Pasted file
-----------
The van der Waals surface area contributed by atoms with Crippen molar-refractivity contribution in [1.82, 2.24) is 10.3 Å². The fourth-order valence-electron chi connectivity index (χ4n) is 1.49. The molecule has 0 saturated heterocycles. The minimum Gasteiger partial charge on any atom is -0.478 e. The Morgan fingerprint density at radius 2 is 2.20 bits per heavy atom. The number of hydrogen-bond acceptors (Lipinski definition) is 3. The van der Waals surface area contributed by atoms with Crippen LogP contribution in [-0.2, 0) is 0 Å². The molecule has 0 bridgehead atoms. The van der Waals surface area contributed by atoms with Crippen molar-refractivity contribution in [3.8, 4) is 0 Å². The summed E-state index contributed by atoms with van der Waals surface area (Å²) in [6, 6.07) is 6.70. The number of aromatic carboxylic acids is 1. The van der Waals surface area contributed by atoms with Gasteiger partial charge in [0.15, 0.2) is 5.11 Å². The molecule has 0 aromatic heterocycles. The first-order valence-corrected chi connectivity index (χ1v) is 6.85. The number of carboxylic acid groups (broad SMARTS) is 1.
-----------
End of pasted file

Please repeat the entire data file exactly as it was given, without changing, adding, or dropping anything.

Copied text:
The van der Waals surface area contributed by atoms with Crippen molar-refractivity contribution in [1.82, 2.24) is 10.3 Å². The fourth-order valence-electron chi connectivity index (χ4n) is 1.49. The molecule has 0 saturated heterocycles. The minimum Gasteiger partial charge on any atom is -0.478 e. The Morgan fingerprint density at radius 2 is 2.20 bits per heavy atom. The number of hydrogen-bond acceptors (Lipinski definition) is 3. The van der Waals surface area contributed by atoms with Crippen LogP contribution in [-0.2, 0) is 0 Å². The molecule has 0 bridgehead atoms. The van der Waals surface area contributed by atoms with Crippen molar-refractivity contribution in [3.8, 4) is 0 Å². The summed E-state index contributed by atoms with van der Waals surface area (Å²) in [6, 6.07) is 6.70. The number of aromatic carboxylic acids is 1. The van der Waals surface area contributed by atoms with Gasteiger partial charge in [0.15, 0.2) is 5.11 Å². The molecule has 0 aromatic heterocycles. The first-order valence-corrected chi connectivity index (χ1v) is 6.85. The number of carboxylic acid groups (broad SMARTS) is 1.